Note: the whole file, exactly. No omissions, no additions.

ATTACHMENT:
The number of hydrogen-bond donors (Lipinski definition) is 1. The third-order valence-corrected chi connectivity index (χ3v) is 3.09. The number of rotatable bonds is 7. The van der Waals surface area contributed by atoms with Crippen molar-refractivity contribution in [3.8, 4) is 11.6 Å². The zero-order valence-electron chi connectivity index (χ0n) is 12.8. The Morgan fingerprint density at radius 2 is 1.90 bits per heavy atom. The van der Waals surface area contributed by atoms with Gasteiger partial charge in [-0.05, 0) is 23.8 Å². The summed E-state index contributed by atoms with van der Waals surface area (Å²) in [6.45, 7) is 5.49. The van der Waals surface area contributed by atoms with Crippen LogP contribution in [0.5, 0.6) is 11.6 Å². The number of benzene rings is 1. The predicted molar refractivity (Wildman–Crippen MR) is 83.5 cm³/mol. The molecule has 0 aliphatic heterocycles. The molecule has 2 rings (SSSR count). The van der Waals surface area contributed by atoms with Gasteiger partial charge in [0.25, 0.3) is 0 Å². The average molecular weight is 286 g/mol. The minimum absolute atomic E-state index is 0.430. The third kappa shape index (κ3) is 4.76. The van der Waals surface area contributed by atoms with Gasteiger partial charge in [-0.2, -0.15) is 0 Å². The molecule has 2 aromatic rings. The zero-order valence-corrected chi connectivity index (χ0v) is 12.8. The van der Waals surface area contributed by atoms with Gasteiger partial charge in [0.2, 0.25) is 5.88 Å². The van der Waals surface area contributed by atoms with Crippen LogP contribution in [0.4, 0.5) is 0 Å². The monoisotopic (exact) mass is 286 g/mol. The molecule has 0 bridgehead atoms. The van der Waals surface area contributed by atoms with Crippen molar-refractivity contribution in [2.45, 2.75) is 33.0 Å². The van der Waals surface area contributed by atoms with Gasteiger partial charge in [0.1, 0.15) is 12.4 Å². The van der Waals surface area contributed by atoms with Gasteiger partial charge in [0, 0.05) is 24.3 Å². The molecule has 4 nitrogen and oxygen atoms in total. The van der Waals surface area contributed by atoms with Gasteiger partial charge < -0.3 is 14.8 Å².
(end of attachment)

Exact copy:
The number of hydrogen-bond donors (Lipinski definition) is 1. The third-order valence-corrected chi connectivity index (χ3v) is 3.09. The number of rotatable bonds is 7. The van der Waals surface area contributed by atoms with Crippen molar-refractivity contribution in [3.8, 4) is 11.6 Å². The zero-order valence-electron chi connectivity index (χ0n) is 12.8. The Morgan fingerprint density at radius 2 is 1.90 bits per heavy atom. The van der Waals surface area contributed by atoms with Gasteiger partial charge in [-0.05, 0) is 23.8 Å². The summed E-state index contributed by atoms with van der Waals surface area (Å²) in [6.45, 7) is 5.49. The van der Waals surface area contributed by atoms with Crippen LogP contribution in [0.5, 0.6) is 11.6 Å². The number of benzene rings is 1. The predicted molar refractivity (Wildman–Crippen MR) is 83.5 cm³/mol. The molecule has 0 aliphatic heterocycles. The molecule has 2 rings (SSSR count). The van der Waals surface area contributed by atoms with Gasteiger partial charge in [0.25, 0.3) is 0 Å². The average molecular weight is 286 g/mol. The minimum absolute atomic E-state index is 0.430. The third kappa shape index (κ3) is 4.76. The van der Waals surface area contributed by atoms with Gasteiger partial charge in [-0.2, -0.15) is 0 Å². The molecule has 2 aromatic rings. The zero-order valence-corrected chi connectivity index (χ0v) is 12.8. The van der Waals surface area contributed by atoms with Gasteiger partial charge in [0.2, 0.25) is 5.88 Å². The van der Waals surface area contributed by atoms with Crippen LogP contribution in [0.4, 0.5) is 0 Å². The monoisotopic (exact) mass is 286 g/mol. The molecule has 0 bridgehead atoms. The van der Waals surface area contributed by atoms with Crippen molar-refractivity contribution in [2.45, 2.75) is 33.0 Å². The van der Waals surface area contributed by atoms with Gasteiger partial charge in [0.1, 0.15) is 12.4 Å². The van der Waals surface area contributed by atoms with Gasteiger partial charge in [0, 0.05) is 24.3 Å². The molecule has 4 nitrogen and oxygen atoms in total. The van der Waals surface area contributed by atoms with Gasteiger partial charge < -0.3 is 14.8 Å².